The recent tragic death of Sgt. Bob, and his reasons for taking his life, had a big impact on me. In his final blog post, he wrote:
The time is 10:38 a.m. Eastern Time, 31 December 2022. I just swallowed 10 capsules of Lisinopril. I want the pain to end.
Around 7 a.m. I searched to find out if Lisinopril is an effective method for suicide. The internet gave no yes or no reply, but did list the drug’s usages. There were several suicide hotline numbers as well. I am well beyond hotline information.
I just want the pain to stop. Drugs do not help. Physical therapy has not helped. A dozen doctors of medicine did it listen when I told them of my pain and my idea that it was related to the 1986 cerebral aneurysm and a diagnosed right side focal dystonia. Doctors said, “There must be a problem with your lower back. Let’s get X-Rays of your lower back.” When nothing showed on X-Rays, the doctors said nothing.
So, since medicine cannot stop the pain, I have used medicine to do it.
There's more at the link. Please say a prayer for Bob's soul, and for his surviving family. They all need it, I'm sure.
I'm very familiar with the effects of long-term pain. I've suffered from it since February 13, 2004 (yes, it was Friday the 13th!), when I experienced a work-related spinal injury that's left me partially disabled ever since. It's grown worse over the past year, because as one gets older, the spine deteriorates, and that puts greater pressure on the injured nerves. That's been particularly frustrating to me, because it's interfered with my ability to write and produce more books. I'm still able to do so, but only when the pain level is low enough to not distract me from being creative. When it gets too high, a lot of things grind to a halt. Creative writing is one of them (at least for me). Pain gnaws on you, like a dog gnawing on a bone. It grinds, it tears, and it rips you in mind as well as body.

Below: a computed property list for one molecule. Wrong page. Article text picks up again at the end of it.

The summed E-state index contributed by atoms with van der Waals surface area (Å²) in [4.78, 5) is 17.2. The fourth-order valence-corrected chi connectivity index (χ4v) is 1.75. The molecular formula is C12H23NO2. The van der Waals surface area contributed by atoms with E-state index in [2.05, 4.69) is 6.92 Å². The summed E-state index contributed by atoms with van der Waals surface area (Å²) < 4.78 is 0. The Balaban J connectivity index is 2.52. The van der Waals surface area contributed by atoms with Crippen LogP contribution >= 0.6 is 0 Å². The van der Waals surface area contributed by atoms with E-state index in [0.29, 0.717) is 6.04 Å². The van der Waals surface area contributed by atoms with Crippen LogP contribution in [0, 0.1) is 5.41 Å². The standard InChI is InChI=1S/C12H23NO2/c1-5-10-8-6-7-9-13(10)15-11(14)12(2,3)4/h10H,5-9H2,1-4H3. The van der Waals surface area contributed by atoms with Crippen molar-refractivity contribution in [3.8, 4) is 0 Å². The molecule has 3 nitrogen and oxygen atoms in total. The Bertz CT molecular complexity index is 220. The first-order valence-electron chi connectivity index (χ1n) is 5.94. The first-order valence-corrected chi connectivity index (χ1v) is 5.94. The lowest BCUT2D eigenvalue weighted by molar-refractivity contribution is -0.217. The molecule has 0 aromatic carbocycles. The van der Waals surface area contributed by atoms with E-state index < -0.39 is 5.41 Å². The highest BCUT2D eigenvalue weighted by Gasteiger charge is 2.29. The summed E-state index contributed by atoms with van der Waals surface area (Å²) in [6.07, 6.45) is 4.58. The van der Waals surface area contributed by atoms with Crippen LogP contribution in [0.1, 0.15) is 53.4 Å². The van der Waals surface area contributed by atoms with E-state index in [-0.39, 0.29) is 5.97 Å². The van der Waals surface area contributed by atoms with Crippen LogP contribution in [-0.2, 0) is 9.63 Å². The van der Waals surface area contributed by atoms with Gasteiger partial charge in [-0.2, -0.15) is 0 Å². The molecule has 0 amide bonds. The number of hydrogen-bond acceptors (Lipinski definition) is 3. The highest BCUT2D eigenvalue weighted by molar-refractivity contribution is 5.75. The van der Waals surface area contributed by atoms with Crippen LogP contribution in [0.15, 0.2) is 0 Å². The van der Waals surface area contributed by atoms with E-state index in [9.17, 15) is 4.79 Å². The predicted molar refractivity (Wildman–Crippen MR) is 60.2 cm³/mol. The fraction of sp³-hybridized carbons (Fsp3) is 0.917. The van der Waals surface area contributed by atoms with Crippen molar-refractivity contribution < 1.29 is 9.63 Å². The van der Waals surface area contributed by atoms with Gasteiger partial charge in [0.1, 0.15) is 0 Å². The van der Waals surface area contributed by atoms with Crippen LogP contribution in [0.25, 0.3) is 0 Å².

I know, too, what Bob went through in trying to get doctors to deal with his pain. I have a lot of sympathy for the doctors, too: they're trying to treat something that's often nebulous, hard to pin down to one specific location or organ or injury. Furthermore, if they treat the pain more or less effectively, they may cause other problems (up to and including shortening the patient's lifespan, or making him a danger to himself and/or others if he drives or uses machinery). To add to their difficulties, many of the most effective painkillers are severely restricted due to problems with addiction, and can't be freely prescribed (particularly for extended periods) without attracting official scrutiny.
After my injury, I was put on a "cocktail" of three medications to manage my pain: Gabapentin, Ultracet and Flexeril. Sadly, the combination made me feel like a zombie, as if a permanent gray cloud had taken up residence in my head and was blocking me from enjoying life. It didn't take me long to figure out that was no way for a man to live. I abandoned the "cocktail" and learned to live with a higher level of pain, using OTC analgesics to cope most of the time and Tramadol to deal with the worst days. I've been doing that for sixteen years now . . . (After my injury and resultant surgeries, I was also prescribed Percocet for the worst episodes of pain; but nowadays that's no longer so freely available, thanks to official restrictions. Fortunately, one can take multiple Tramadol tablets per day if necessary, which is almost as effective.)
So, you see, I really can understand how Sgt. Bob felt. There have been days when I've felt the same. I'm not suicidal at all (I have a very strong religious prohibition against it to sustain me), but there have been bad pain days when I've understood very clearly - experientially! - why some decide to check out rather than carry the burden any longer. I've never taken that step, and please God I never will: but I'm here to tell you from personal experience, pain can come to dominate your outlook on life to the point where it removes almost all hope, unless one has a very strong will to live. It's no surprise to me that many people in that situation say simply, "I've had enough. I can't take any more." Sgt. Bob was far from the first to make that call, and he'll be far from the last.